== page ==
I love the beautiful tension of 1 Timothy 6. Paul issues a clear warning: “But those who desire to be rich fall into temptation, into a snare, into many senseless and harmful desires that plunge people into ruin and destruction” (1 Tim. 6:9).

But—lest we think riches are bad—he shows the way forward for those who are wealthy: “As for the rich in this present age, charge them not to be haughty, nor to set their hopes on the uncertainty of riches, but on God, who richly provides us with everything to enjoy” (1 Tim. 6:17).

The goal isn’t to be poor. The goal is to store up treasure in heaven by being a good steward of what you have on earth.

9. You Can’t Shepherd People and Want Their Stuff at the Same Time

While you may not be able to share wisdom on business deals and investment strategies, you are able to model contentment—and they need you to do it. This is an area where shepherds ought to be exemplary, and yet it’s precisely where many struggle.

It’s hard to lead someone spiritually while you desperately want their stuff. And you can’t call them to a different life if you secretly want the life they have.

I’ve had seasons of simultaneously trying to warn people in the congregation about the love of money and really loving money myself. It’s hard to lead someone spiritually while you desperately want their stuff. And you can’t call them to a different life if you secretly want the life they have.

10. Stay as Far Away from the Giving Schedule as Possible

This is more of a wisdom call, and one I recognize won’t be possible in every church.

Nonetheless, I was freed up to serve people differently—and better—when I didn’t have the burden of knowing how much they gave to the church. I found that knowing this information often led to the temptations of reverence or resentment that I earlier argued we need to avoid. Stay away from this knowledge if you can.

11. Strive for Discipleship, Not Just Efficiency

People with wealth are used to efficiency in every area of their life. Therefore, they will likely expect it with spiritual maturity—and then wonder why they don’t grow. I was deeply convicted recently when reading Eugene Peterson’s masterful A Long Obedience in the Same Direction for a second time. In his opening chapter on discipleship, he says:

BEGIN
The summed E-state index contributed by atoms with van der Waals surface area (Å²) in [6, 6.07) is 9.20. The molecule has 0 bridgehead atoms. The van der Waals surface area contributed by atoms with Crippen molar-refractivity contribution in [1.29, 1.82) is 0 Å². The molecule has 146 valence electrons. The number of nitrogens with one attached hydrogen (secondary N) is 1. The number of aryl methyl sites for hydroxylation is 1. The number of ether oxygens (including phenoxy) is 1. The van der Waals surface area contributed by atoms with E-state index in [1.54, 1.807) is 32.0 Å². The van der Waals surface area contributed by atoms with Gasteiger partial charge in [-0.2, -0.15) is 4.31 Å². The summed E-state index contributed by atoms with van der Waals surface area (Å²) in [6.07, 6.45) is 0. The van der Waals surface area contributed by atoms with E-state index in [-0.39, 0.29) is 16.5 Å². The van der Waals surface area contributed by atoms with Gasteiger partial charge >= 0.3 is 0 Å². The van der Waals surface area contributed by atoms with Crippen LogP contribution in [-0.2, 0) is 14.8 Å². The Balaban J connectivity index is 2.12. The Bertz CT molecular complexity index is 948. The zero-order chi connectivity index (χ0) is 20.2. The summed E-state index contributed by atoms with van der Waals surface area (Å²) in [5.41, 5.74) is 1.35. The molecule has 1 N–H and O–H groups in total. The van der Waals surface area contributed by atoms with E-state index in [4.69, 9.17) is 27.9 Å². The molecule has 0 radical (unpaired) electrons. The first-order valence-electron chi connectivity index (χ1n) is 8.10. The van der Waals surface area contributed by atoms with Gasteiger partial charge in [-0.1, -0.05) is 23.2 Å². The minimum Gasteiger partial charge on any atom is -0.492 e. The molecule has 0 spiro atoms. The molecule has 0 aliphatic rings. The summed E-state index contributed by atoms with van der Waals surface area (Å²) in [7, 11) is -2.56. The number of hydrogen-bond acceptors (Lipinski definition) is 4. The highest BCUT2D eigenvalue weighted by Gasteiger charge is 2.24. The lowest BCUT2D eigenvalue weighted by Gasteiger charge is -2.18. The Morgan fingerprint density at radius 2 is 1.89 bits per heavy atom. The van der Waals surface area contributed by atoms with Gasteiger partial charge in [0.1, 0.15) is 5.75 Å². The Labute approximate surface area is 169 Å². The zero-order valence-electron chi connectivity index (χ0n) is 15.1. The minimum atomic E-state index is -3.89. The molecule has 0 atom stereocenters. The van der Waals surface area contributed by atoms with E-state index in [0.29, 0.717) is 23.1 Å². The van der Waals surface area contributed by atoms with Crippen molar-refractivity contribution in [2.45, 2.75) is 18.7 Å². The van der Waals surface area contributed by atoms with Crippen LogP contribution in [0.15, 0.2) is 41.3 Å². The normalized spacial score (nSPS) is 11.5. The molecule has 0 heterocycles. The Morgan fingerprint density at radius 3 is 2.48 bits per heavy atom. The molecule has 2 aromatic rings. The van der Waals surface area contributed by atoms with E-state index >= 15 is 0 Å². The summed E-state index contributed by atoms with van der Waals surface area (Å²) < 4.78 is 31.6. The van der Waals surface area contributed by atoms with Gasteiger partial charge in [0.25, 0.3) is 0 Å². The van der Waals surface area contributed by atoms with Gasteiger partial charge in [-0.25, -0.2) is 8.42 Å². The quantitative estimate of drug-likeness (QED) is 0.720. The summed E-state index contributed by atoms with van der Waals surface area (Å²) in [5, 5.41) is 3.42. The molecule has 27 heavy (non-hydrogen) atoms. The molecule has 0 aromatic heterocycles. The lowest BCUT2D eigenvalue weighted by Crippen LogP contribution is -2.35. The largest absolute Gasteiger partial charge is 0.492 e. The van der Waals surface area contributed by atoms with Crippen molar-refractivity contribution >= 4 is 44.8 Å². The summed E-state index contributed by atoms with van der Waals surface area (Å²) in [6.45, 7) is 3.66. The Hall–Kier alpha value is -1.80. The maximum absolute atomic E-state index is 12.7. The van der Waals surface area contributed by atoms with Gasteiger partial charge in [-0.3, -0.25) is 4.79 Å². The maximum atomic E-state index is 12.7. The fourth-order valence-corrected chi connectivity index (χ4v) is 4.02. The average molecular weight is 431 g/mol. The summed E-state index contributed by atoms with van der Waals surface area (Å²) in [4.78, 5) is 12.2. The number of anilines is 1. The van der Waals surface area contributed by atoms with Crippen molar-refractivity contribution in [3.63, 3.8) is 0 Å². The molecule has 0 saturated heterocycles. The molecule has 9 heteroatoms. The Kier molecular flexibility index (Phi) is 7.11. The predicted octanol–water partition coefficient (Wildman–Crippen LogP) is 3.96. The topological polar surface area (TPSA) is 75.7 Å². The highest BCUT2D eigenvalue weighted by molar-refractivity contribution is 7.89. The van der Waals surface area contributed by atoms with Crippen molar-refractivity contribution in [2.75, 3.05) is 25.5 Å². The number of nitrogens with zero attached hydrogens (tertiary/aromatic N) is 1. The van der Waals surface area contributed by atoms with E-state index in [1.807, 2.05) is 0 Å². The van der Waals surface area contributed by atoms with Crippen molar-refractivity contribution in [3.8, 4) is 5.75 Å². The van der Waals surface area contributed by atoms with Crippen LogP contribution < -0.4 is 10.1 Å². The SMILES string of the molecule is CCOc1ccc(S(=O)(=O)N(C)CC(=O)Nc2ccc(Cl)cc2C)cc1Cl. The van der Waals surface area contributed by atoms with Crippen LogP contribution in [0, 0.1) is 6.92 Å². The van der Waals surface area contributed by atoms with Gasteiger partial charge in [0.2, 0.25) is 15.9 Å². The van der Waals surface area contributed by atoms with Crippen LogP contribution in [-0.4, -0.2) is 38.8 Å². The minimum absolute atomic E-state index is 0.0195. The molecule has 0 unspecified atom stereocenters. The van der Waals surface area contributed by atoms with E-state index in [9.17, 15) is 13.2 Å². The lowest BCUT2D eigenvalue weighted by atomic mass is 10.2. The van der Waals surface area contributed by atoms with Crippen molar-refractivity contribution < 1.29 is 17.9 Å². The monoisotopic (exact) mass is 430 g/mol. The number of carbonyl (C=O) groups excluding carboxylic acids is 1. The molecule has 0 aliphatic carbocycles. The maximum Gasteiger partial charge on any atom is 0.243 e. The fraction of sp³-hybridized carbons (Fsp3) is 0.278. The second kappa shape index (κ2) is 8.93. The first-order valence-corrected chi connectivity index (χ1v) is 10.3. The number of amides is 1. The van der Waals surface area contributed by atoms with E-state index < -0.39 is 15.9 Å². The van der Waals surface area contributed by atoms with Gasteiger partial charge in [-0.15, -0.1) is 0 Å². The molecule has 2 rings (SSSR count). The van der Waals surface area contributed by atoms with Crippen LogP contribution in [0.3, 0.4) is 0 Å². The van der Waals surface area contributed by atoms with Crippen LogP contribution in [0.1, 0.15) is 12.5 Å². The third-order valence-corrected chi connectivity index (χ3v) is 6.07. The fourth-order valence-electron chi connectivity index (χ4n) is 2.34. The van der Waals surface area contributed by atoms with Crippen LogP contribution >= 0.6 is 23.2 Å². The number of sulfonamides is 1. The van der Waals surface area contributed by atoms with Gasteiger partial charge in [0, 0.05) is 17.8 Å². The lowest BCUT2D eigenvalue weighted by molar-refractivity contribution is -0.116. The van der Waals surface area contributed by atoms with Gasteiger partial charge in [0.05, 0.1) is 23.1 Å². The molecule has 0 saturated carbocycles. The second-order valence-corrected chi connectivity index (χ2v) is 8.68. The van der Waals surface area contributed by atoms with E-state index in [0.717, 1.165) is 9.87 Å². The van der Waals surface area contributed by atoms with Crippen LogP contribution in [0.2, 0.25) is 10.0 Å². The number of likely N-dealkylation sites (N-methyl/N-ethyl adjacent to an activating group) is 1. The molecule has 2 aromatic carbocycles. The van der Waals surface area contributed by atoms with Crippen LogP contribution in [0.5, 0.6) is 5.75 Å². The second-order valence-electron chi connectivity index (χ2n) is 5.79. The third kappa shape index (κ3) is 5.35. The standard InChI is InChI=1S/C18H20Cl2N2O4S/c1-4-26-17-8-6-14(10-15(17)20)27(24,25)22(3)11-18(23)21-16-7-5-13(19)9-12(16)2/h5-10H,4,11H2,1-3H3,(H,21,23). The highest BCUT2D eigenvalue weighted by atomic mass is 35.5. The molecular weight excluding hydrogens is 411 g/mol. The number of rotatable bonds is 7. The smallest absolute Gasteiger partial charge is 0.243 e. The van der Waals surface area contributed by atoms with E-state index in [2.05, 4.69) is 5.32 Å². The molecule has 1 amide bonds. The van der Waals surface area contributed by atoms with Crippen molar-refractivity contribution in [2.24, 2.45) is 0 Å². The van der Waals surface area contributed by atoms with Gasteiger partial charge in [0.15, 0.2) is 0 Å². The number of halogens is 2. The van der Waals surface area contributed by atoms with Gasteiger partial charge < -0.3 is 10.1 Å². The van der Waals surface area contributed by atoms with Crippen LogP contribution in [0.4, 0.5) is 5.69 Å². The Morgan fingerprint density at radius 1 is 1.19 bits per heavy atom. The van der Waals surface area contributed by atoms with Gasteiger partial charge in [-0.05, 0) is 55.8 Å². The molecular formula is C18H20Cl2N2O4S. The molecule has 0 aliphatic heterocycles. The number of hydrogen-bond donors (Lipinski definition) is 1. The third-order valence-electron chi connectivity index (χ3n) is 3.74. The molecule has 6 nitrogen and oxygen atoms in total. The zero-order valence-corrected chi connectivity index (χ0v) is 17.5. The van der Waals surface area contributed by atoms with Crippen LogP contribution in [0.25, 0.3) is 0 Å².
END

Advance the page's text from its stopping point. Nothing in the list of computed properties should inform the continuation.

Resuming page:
There is a great market for religious experience in our world; there is little enthusiasm for the patient acquisition of virtue, little inclination to sign up for a long apprenticeship in what earlier generations of Christians called holiness. . . . I don’t know what it has been like for pastors in other cultures and previous centuries, but I am quite sure that for a pastor in Western culture at the dawn of the 21st century, the aspect of our world that makes the work of leading Christians in the way of faith most difficult is . . . today’s passion for the immediate and the casual.

Fight the urge to provide entertainment that is immediate and casual. Push instead to the long, difficult road of sanctification-in-community. Some wealthy people will fight you, because it cuts against the way they measure investment in the world. Do it anyway.

12. Fight for the Marvelous Mess of Diversity

So much of the New Testament assumes people of different means are in the same communities of faith. Slaves and masters are addressed in the same letters because they were in the same churches. I love Paul’s letter to Philemon, where he outlines the manner in which Christians ought to respond in relationships of mismatched financial power. The gospel transforms how we respond in such situations, and it shouldn’t look like most deals in the business world.

Additionally, wealthy people shouldn’t only encounter poor people when they take the occasional short-term mission trip. Those sorts of engagements often only exacerbate the power dynamic that the rich have over the poor. Instead, the wealthy should encounter the poor in their family of faith, united under the common bond of Christ’s cleansing blood.

Economic diversity is one of the toughest forms of diversity for a community to accomplish. It takes something remarkable to bring people of different financial means together. Something, say, like the gospel.

13. Remind Them of their Need for—and the Availability of—God’s Miraculous Power

All hope seems lost when the rich young man walks away from Jesus’s offer of eternal life:

“How difficult it will be for those who have wealth to enter the kingdom of God!” And the disciples were amazed at his words. But Jesus said to them again, “Children, how difficult it is to enter the kingdom of God! It is easier for a camel to go through the eye of a needle than for a rich person to enter the kingdom of God.” (Mark 10:23–24)

In response, the disciples begin to wonder if there’s any hope for the rich in this world: “And they were exceedingly astonished, and said to him, ‘Then who can be saved?'” (Mark 10:26)

Jesus’s answer is something that we must cling to, teach, and model: “Jesus looked at them and said, ‘With man it is impossible, but not with God. For all things are possible with God'” (Mark 10:27).

Oh how grievous it is that this verse is often wielded as a promise in pursuit of earthly riches. But the context is clear: It is very difficult for the wealthy to enter the kingdom. Very.

Who can thread a camel through the eye of a needle? God.

But who can thread a camel through the eye of a needle? God.

We need faithful pastors to do the hard, slow work of shepherding camels. And we need to trust God to make them fit. That’s our only hope.

Editors’ note: 

A version of this article originally appeared at rosslester.com